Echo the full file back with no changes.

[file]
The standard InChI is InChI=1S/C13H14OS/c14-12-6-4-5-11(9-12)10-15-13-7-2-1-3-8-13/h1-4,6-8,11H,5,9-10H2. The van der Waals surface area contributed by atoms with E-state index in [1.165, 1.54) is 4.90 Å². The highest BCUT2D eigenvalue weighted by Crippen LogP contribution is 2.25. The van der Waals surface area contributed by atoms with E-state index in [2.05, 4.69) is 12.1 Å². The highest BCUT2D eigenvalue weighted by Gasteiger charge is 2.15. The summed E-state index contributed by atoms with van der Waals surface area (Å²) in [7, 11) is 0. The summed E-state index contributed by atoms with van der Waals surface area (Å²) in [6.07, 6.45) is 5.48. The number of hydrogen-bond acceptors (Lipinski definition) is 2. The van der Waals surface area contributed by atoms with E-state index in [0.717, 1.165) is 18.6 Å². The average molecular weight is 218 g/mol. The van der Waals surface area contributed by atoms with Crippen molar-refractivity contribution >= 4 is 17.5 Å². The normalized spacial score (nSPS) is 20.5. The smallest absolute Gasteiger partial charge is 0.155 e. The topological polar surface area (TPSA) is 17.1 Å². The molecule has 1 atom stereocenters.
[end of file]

The standard InChI is InChI=1S/C13H14OS/c14-12-6-4-5-11(9-12)10-15-13-7-2-1-3-8-13/h1-4,6-8,11H,5,9-10H2. The van der Waals surface area contributed by atoms with E-state index in [1.165, 1.54) is 4.90 Å². The highest BCUT2D eigenvalue weighted by Crippen LogP contribution is 2.25. The van der Waals surface area contributed by atoms with E-state index in [2.05, 4.69) is 12.1 Å². The highest BCUT2D eigenvalue weighted by Gasteiger charge is 2.15. The summed E-state index contributed by atoms with van der Waals surface area (Å²) in [7, 11) is 0. The summed E-state index contributed by atoms with van der Waals surface area (Å²) in [6.07, 6.45) is 5.48. The number of hydrogen-bond acceptors (Lipinski definition) is 2. The van der Waals surface area contributed by atoms with E-state index in [0.717, 1.165) is 18.6 Å². The average molecular weight is 218 g/mol. The van der Waals surface area contributed by atoms with Crippen molar-refractivity contribution >= 4 is 17.5 Å². The normalized spacial score (nSPS) is 20.5. The smallest absolute Gasteiger partial charge is 0.155 e. The topological polar surface area (TPSA) is 17.1 Å². The molecule has 1 atom stereocenters.